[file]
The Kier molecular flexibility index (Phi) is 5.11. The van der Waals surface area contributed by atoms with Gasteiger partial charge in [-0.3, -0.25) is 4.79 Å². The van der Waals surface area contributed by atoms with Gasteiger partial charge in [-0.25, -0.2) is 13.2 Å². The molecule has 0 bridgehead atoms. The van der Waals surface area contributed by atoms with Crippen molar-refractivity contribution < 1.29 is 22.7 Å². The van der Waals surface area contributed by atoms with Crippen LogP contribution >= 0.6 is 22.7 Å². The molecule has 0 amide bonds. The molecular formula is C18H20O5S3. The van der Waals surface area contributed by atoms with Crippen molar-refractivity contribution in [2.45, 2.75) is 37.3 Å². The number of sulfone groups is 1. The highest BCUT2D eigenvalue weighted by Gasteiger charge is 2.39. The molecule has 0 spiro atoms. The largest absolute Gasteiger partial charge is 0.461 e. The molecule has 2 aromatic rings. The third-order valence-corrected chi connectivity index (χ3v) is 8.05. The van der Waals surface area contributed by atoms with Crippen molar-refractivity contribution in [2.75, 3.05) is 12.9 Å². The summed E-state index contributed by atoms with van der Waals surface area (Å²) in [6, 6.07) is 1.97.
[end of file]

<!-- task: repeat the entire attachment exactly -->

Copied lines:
The Kier molecular flexibility index (Phi) is 5.11. The van der Waals surface area contributed by atoms with Gasteiger partial charge in [-0.3, -0.25) is 4.79 Å². The van der Waals surface area contributed by atoms with Gasteiger partial charge in [-0.25, -0.2) is 13.2 Å². The molecule has 0 bridgehead atoms. The van der Waals surface area contributed by atoms with Crippen molar-refractivity contribution < 1.29 is 22.7 Å². The van der Waals surface area contributed by atoms with Crippen LogP contribution >= 0.6 is 22.7 Å². The molecule has 0 amide bonds. The molecular formula is C18H20O5S3. The van der Waals surface area contributed by atoms with Crippen molar-refractivity contribution in [2.45, 2.75) is 37.3 Å². The number of sulfone groups is 1. The highest BCUT2D eigenvalue weighted by Gasteiger charge is 2.39. The molecule has 0 spiro atoms. The largest absolute Gasteiger partial charge is 0.461 e. The molecule has 2 aromatic rings. The third-order valence-corrected chi connectivity index (χ3v) is 8.05. The van der Waals surface area contributed by atoms with Crippen molar-refractivity contribution in [2.75, 3.05) is 12.9 Å². The summed E-state index contributed by atoms with van der Waals surface area (Å²) in [6, 6.07) is 1.97.